Dr. Muhammad AngoAliero[1]

 

Abstract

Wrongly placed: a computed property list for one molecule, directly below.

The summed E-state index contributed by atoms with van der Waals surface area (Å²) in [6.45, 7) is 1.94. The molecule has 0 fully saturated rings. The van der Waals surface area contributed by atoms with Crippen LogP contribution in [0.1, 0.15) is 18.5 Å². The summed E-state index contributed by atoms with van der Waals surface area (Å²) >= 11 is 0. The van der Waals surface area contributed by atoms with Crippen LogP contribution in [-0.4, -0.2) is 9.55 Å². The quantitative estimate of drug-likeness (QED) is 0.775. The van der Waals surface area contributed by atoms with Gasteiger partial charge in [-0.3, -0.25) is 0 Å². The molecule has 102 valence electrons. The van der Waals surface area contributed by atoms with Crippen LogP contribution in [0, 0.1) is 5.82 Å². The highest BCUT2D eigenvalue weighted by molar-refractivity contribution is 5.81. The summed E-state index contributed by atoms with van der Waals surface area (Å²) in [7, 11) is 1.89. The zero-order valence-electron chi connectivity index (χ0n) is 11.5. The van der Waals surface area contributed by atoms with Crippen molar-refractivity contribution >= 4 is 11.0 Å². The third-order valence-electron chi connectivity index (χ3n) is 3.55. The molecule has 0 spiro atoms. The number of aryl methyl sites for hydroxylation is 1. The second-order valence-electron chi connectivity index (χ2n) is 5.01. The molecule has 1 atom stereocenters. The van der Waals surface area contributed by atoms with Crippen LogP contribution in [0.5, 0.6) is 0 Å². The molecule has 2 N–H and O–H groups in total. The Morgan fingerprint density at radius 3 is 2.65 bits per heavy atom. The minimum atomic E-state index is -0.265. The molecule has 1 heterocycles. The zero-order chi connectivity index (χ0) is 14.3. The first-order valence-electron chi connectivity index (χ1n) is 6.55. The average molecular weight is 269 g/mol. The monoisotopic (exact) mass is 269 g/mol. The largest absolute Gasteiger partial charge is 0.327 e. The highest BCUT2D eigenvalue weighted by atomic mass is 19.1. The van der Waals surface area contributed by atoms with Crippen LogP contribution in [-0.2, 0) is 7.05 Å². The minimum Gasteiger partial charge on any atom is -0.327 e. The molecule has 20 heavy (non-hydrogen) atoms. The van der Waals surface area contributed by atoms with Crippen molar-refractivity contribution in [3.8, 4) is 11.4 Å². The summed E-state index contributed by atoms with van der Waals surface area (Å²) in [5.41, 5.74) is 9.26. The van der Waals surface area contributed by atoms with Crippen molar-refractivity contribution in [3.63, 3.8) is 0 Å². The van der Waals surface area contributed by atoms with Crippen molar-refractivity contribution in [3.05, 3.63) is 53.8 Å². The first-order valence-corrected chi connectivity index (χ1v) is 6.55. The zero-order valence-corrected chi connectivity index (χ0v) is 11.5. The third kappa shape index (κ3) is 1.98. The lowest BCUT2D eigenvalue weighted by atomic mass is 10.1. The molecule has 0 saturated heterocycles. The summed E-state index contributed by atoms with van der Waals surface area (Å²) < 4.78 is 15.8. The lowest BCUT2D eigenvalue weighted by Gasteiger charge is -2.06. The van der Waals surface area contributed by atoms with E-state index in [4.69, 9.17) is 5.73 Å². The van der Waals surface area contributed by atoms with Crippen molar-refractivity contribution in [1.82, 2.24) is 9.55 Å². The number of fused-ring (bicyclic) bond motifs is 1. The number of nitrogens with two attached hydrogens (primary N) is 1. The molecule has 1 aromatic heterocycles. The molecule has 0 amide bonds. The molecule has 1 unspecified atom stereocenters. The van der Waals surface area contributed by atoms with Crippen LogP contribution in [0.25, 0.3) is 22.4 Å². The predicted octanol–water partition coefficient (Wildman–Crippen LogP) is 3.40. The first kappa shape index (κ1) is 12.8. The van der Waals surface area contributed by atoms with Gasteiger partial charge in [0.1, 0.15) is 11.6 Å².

Time is often measured in minutes, hours, days, years etc. The measurement usually starts with a unit of time called second. Next to second is the minute is a period of sixtyseconds and beyond the minute is the hour which is one of the twenty four equal parts of the day. The day is a period of twenty-four hour usually beginning at sunrise and ending in another sunrise the next morning, whereas a week is a period of seven consecutive days. Other periods of time that are commonly used by every society or culture in the measurement of time include today, tomorrow and yesterday. Though societies may have different means of counting the days of the week; nevertheless, in most African languages or ethnic groups, the names of the days of the week are borrowed or adapted either from Arabic or English.This paper examines how Arabic influenced the naming of the days of the week in some African languages even when there is no direct contact between Arabic and some of these languages. The paper also highlights the way some societies use these adopted names of the days of the week in different linguistic, socio-cultural situations.